Maintaining Credibility is Currently the Top Priority


Recent WIFO Study for the European Parliament

The recent upturn in inflation has been recorded throughout the world. In contrast to other large economies, the euro area inflation rate shows a swift rise in inflation rate dispersion, comparable to the one in the first years of the monetary union or the one during the financial market crisis. Between August and October 2022, the euro area wide inflation rate was at 10.6 percent, but the spread between individual member countries went up to 18.6 percentage points.

The energy price hike uncovered structural differences among member countries of the currency union. Those differences relate to the share of imported energy in total energy demand, contract features between utilities and their customers, different weights for energy intensive goods in the consumer basket, and the fiscal policy response by national governments. Interestingly, countries with a large share of administrated prices in their CPI experienced stronger hikes in inflation rates than the average.

Governments responded to the burden of higher energy prices by applying administrative or fiscal interventions to a varying degree. We review 60 interventions that have been implemented over the last few months across 18 euro area members. A consistent pattern emerges with low inflation countries implementing policies dampening the HICP more intensively, while high inflation countries behaved more restrained.

Potential monetary policy responses to an energy price shock include a different weighting of country specific inflation rates for the computation of euro area total, i. e. deviating from using the relative economic size of the member countries or, alternatively, macroprudential measures. If a wage-price spiral is set in motion, the ECB would have to swiftly raise its key interest rates to confirm its commitment to the inflation target.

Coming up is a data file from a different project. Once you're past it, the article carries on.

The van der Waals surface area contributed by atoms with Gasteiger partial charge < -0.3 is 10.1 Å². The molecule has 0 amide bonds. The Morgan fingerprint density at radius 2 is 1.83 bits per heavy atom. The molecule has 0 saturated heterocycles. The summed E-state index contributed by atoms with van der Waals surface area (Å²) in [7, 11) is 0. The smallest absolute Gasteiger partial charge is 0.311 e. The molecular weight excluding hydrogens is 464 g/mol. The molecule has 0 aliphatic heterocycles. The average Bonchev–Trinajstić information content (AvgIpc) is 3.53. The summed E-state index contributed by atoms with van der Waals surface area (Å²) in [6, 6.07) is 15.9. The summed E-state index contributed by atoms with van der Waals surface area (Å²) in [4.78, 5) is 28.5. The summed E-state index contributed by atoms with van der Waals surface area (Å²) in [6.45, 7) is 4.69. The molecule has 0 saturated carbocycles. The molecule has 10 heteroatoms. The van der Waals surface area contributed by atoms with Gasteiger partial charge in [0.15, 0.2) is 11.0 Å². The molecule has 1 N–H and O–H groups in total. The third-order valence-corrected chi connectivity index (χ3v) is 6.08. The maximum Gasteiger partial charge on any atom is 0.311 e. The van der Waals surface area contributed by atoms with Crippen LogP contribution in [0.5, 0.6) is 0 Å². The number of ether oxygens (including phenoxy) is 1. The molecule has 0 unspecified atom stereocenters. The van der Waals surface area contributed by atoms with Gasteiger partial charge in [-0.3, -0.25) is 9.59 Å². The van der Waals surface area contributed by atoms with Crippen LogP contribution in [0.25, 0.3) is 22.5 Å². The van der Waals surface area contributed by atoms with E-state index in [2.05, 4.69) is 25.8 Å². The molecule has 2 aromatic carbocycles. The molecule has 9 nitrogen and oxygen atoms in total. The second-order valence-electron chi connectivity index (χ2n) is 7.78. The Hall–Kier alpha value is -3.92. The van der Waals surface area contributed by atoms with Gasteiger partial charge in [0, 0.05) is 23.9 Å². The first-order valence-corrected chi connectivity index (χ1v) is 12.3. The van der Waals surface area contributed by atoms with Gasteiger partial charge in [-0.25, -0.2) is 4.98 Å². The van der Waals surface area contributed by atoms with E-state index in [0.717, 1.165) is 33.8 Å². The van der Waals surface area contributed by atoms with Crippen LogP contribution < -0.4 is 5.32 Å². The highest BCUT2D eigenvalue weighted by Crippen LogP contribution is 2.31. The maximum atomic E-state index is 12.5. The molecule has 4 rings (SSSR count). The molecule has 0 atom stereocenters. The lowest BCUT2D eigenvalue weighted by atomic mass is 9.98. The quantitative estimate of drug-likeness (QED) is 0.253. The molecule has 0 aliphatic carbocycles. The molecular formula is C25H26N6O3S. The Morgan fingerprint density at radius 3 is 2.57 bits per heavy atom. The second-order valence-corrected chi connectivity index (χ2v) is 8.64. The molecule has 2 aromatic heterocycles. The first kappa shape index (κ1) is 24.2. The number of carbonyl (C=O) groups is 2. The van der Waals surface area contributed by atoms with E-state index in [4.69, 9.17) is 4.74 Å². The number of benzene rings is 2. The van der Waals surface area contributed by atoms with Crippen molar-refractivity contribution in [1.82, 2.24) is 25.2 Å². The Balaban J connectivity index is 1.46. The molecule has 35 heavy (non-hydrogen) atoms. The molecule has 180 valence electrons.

Commissioned by: European Parliament
Study by: Austrian Institute of Economic Research – German Institute for Economic Research – Hertie School gGmbH – Queen Mary, University of London (QMUL)
Online since: 12.01.2023 0:00
The dispersion of inflation rates within the euro area tends to increase in times of very strong energy price increases. A small part of this divergence is due to fiscal policy measures implemented by member countries and aimed at dampening the energy price increase. The monetary policy response of an inflation-targeting central bank to adverse supply shocks depends on the nature of the shock (demand or supply driven, temporary or permanent) and on the credibility of the central bank's commitment to the inflation target.
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Mag. Dr. Josef Baumgartner

Research groups: Macroeconomics and Public Finance

Mag. Dr. Marcus Scheiblecker

Research groups: Macroeconomics and Public Finance

Dr. Thomas Url

Research groups: Macroeconomics and Public Finance
© Mika Baumeister/Unsplash
© Mika Baumeister/Unsplash